CMMG Bravo 22 LR AR Conversion Kit – The First Kit That Doesn’t Suck ~VIDEO
Article first appeared on Ammoland.com
U.S.A. -(AmmoLand.com)- As you may have guessed from the title, I haven’t had a great deal of success with 22 LR conversion kits other than the CMMG Bravo. I’m sure that someone in the comments will tell me I’m a fool, or that their off-brand 22 conversion ran flawlessly for 10,000 rounds. But realistically, they’re either lying, or they managed to get the world’s finest example combined with immaculately clean rimfire ammunition.
Whatever the case, most 22 conversions are just fancy, over-priced paperweights. So what makes the CMMG Bravo 22lr AR15 Conversion Kit unique? Let’s take a closer look, and find out.
It would be easy enough to simply summarize this article in four words: “The CMMG Bravo works.”
And while that would be a fully accurate statement, there’s more to the story than that – especially for shooters who’ve been on the fence about investing in a .22 conversion kit for their favorite black rifle. So first I’ll explain how the conversion works, then go into its strengths and limitations.
Under The Hood
Like nearly every self-loading rimfire conversion, the CMMG Bravo is a direct blowback-operated system. Meaning, the bolt never locks into battery, but simply rests there under the pressure of the recoil spring. This is because while affordable and accurate, .22lr is relatively low pressure and thus the action of the firearm doesn’t need to be locked during detonation to ensure the shooter’s safety.
But wait, you might be thinking, how can the Bravo just drop in and change the caliber of the host gun without changing the barrel?
Well, the diameter of most 40gr .22lr rounds is .224in – the same as .223 rounds (confusing, I know). So as long as the conversion properly aligns the round in the chamber, it’s good to go. So how does it accomplish this? By replicating the dimensions of an AR-15’s bolt carrier group in a self-contained unit.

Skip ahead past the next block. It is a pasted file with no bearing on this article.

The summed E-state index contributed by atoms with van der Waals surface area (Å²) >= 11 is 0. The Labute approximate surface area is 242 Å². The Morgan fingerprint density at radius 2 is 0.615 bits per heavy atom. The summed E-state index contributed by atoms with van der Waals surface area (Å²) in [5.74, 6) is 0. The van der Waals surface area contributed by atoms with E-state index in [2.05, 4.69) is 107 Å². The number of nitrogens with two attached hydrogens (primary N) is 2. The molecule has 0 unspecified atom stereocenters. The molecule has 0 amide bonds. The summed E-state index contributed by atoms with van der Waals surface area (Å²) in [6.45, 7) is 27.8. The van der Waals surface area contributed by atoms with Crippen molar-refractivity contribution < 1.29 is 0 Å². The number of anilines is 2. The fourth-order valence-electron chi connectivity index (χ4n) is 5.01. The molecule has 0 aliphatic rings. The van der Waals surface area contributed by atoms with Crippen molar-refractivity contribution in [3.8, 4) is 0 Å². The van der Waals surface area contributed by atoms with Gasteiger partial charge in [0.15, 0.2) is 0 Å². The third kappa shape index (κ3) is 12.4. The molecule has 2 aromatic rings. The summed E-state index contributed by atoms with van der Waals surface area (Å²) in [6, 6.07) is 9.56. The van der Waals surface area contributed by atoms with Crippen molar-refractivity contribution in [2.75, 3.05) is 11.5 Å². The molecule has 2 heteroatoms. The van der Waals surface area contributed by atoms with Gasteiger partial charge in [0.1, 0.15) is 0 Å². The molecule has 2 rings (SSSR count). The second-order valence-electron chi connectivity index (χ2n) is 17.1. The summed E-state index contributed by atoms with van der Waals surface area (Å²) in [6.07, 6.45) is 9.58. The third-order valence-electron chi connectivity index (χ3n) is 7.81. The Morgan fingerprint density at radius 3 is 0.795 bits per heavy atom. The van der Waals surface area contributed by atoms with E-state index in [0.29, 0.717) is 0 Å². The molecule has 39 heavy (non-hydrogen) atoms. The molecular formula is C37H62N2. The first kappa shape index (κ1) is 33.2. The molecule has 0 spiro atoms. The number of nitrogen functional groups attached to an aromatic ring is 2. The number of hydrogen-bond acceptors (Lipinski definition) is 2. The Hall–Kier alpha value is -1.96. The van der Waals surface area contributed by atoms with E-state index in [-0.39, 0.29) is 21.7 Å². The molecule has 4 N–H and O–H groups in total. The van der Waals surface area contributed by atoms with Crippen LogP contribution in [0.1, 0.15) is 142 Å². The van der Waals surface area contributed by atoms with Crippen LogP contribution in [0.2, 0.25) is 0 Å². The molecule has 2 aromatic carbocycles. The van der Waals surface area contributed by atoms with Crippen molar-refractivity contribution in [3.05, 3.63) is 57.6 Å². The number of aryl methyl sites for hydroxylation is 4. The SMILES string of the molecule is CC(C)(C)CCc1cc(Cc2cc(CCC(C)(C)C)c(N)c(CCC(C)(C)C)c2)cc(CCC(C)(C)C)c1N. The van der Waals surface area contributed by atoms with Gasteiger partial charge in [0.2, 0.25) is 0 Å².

Basically, the CMMG Bravo is a bolt, recoil-spring, and chamber all in one. The chamber itself is shaped like a .223 cartridge to allow it to sit perfectly in the host gun’s chamber.
Why does that matter? For our purposes, the importance of this fact lies in its simplicity, ease of installation, and reliability. Because only the spring’s tension and the bolt’s weight need to be properly tuned for reliable operation, there are fewer things to foul up and break. Plus, the whole unit can be installed in seconds by removing the BCG and replacing it with the Bravo – simplicity itself.
Yet, the majority of these guns aren’t very reliable – why is that? Well, I’ve heard a number of reasons ranging from ammunition quality to magazine design, but none of them seem to be either as reliable or as accurate as a dedicated .22lr firearm.
But here’s a question I haven’t seen asked – Does it need to be?
Bravo Conversion Kit Accuracy
Here’s the thing, .22 conversion kits for centerfire rifles aren’t meant to perfectly replicate the entire shooting experience. Rather, they’re designed to allow shooters to build fundamental shooting skills like sight picture, trigger control, and proper breathing without sending pricey rounds downrange. Plus, given the relatively limited range of .22lr, shooters shouldn’t expect their conversion to group sub-MOA
Does this mean the Bravo isn’t very accurate?
In fact, during testing the Bravo achieved groups hovering around 1.6 inches at 50 yards, making it more than accurate enough for practical training, plinking targets, and even hunting small game. So while it might not be the best configuration to have at the Alamo, an AR with the CMMG Bravo installed could definitely serve as a survival gun in a pinch.
CMMG Bravo Reliability
The main event! This category is what separates the rockstars from the groupies. Multiple companies have built similar calibers conversions in the past, but none of them can hold a candle to the Bravo’s reliability. And while the importance of a firearm’s reliability is pretty obvious, it’s also crucial for training as well. One of the biggest hurdles for new shooters is motivation. Especially for those working 60+ hour work-weeks, finding the time to drive to the gun range and train can be very difficult.